“[There are] a few, but an increasing number of men, who, for the sake of perpetuating slavery, are beginning to assail and to ridicule the white man’s charter of freedom, the declaration “that all men are created equal.” So far as I have learned, the first American, of any note, to do or attempt this, was the late John C. Calhoun; and if I mistake not, it soon after found its way into some of the messages of the Governors of South Carolina. We, however, look for, and are not much shocked by, political eccentricities and heresies in South Carolina. But, only last year, I saw with astonishment, what purported to be a letter of a very distinguished and influential clergyman of Virginia, copied, with apparent approbation, into a St. Louis newspaper, containing the following, to me, very extraordinary language:

    I am fully aware that there is a text in some Bibles that is not in mine. Professional abolitionists have made more use of it, than of any passage in the Bible. It came, however, as I trace it, from Saint Voltaire, and was baptized by Thomas Jefferson, and since almost universally regarded as canonical authority ‘All men are born equal and free.’

    This is a genuine coin in the political currency of our generation. I am sorry to say that I have never seen two men of whom it is true. But I must admit I never saw the Siamese Twins, and therefore will not dogmatically say that no man ever saw a proof of this sage aphorism.

    This sounds strangely in republican America. The like was not heard in the fresher days of the Republic.”

    DiLorenzo thus attributes to Lincoln the words of a Virginia clergyman whom Lincoln quoted and then went on to criticize. In the course of his eulogy of Clay, Lincoln defended the proposition of human equality and equal natural rights, as he did in all his major addresses. His argument is precisely the opposite of what DiLorenzo claims it to be.

  40. It’s often claimed that it’s winners to write history — but just as often it is losers who write history. They are the ones still stewing over issues and churning out revisionist tomes while the winners have moved on to other things.

  41. I never said Lincoln was not an abolitionist, he was on a personal level. I said “he couldn’t have cared less about waging an armed crusade to destroy slavery” vis a vis the Confederacy. He knew abolition could not constitutionally be a legitimate war aim, but he believed militarily-enforced “union” was constitutional.

    I don’t have to believe Lincoln was a personally bad man; I think he personally was to all appearances a moral man. I just believe that he acted without legal or constitutional authority in invading 11 states, particularly states like my own Virginia, which had never lifted a military finger against the federal government.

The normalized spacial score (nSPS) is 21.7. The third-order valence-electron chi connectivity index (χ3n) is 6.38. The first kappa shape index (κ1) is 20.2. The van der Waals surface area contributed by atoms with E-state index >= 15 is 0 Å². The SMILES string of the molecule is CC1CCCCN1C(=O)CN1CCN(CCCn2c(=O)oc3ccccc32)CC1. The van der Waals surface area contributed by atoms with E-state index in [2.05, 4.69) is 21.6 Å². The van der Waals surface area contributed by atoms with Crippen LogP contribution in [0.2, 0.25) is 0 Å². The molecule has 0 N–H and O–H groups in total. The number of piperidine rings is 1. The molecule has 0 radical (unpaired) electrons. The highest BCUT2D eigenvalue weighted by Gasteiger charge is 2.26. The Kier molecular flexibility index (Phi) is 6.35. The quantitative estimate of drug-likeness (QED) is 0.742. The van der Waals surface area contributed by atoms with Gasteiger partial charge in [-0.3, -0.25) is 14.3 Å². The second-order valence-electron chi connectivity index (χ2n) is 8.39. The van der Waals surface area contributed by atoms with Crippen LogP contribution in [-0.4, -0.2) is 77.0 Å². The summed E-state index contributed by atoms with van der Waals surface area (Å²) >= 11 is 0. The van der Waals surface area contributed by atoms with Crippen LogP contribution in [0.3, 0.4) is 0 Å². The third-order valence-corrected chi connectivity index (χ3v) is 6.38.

History is not a simple black and white in most cases. Lincoln was neither the Great Emancipator and spotless paragon of a president that the history books make him, nor was he a deliberate tyrant. He was doing what he thought necessary to maintain the union. He was grossly mistaken and gravely abused his powers, and fundamentally changed our Republic by castrating our federal system. But it is hard to find evidence that he did so for his personal aggrandizement.

  42. He was grossly mistaken and gravely abused his powers, and fundamentally changed our Republic by castrating our federal system.

    As late as 1929, the central government of this country consisted of

    1. The military
    2. The diplomatic corps
    3. The postal service
    4. Several police forces, predominantly concerned with tax collection and immigration.
    5. Several agencies stewarding public land
    6. Several agencies engaged in scientific and technical research
    7. An agency which subsidized the construction of long haul roads
    8. Several regulatory agencies concerned with anti-trust matters, health and safety of manufactures, and the soundness of certain institutions of credit.
    9. A central bank and mint.

  43. The Civil War would have been averted had Americans stayed in the British Empire. They would have been given self-government (to a large extent they had it already). Canada got it in 1867 despite the fact that most Canadians didn’t want it. Crucially, slavery was abolished throughout the Empire in 1833 and the owners compensated. And if the Canadian example is anything to go by, the Native Americans would have been better off. -)

  44. You may rest assured John that the states that made up the Confederacy would have been no more eager to give up slavery because London said so, than they were to give up slavery because Washington said so.

    “They would have been given self-government (to a large extent they had it already.”

    Well actually the British govenment in the years leading up to 1775 did their very best to convince the colonists that they were taking away their right to self government. I discuss this at length in the post linked below:

  45. Donald, I know this is departing somewhat from the original thread, but I have read your linked post with considerable interest. It raises some interesting questions. The rebellion was supported by 40-45 percent of the colonists and virtually none of the Native Americans. Conditions were hardly intolerable. Can armed revolt be justified in these circumstances? On the other hand, in acting to suppress the revolt the King was in effect declaring war on his own subjects, very difficult to justify since the situation could have been resolved amicably given less obstinacy on both sides.